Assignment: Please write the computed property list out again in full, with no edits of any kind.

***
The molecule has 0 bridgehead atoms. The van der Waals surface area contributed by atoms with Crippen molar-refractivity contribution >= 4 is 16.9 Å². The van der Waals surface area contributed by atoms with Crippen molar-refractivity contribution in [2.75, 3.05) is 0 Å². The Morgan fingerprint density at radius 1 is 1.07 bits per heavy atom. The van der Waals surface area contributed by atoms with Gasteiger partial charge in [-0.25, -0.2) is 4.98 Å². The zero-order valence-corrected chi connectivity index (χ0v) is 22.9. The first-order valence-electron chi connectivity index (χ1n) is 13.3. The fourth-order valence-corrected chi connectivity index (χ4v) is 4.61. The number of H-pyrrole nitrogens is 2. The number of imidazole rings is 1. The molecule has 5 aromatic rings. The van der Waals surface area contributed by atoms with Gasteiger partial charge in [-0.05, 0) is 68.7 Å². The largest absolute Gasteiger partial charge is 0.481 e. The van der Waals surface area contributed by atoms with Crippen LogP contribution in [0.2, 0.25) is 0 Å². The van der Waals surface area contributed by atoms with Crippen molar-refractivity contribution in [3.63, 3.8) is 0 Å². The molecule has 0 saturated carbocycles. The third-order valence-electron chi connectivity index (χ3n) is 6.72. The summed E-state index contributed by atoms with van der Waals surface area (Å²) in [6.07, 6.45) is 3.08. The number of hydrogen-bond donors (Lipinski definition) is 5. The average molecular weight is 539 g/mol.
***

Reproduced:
The molecule has 0 bridgehead atoms. The van der Waals surface area contributed by atoms with Crippen molar-refractivity contribution >= 4 is 16.9 Å². The van der Waals surface area contributed by atoms with Crippen molar-refractivity contribution in [2.75, 3.05) is 0 Å². The Morgan fingerprint density at radius 1 is 1.07 bits per heavy atom. The van der Waals surface area contributed by atoms with Gasteiger partial charge in [-0.25, -0.2) is 4.98 Å². The zero-order valence-corrected chi connectivity index (χ0v) is 22.9. The first-order valence-electron chi connectivity index (χ1n) is 13.3. The fourth-order valence-corrected chi connectivity index (χ4v) is 4.61. The number of H-pyrrole nitrogens is 2. The number of imidazole rings is 1. The molecule has 5 aromatic rings. The van der Waals surface area contributed by atoms with Gasteiger partial charge in [-0.05, 0) is 68.7 Å². The largest absolute Gasteiger partial charge is 0.481 e. The van der Waals surface area contributed by atoms with Crippen LogP contribution in [0.2, 0.25) is 0 Å². The van der Waals surface area contributed by atoms with Crippen molar-refractivity contribution in [3.63, 3.8) is 0 Å². The molecule has 0 saturated carbocycles. The third-order valence-electron chi connectivity index (χ3n) is 6.72. The summed E-state index contributed by atoms with van der Waals surface area (Å²) in [6.07, 6.45) is 3.08. The number of hydrogen-bond donors (Lipinski definition) is 5. The average molecular weight is 539 g/mol.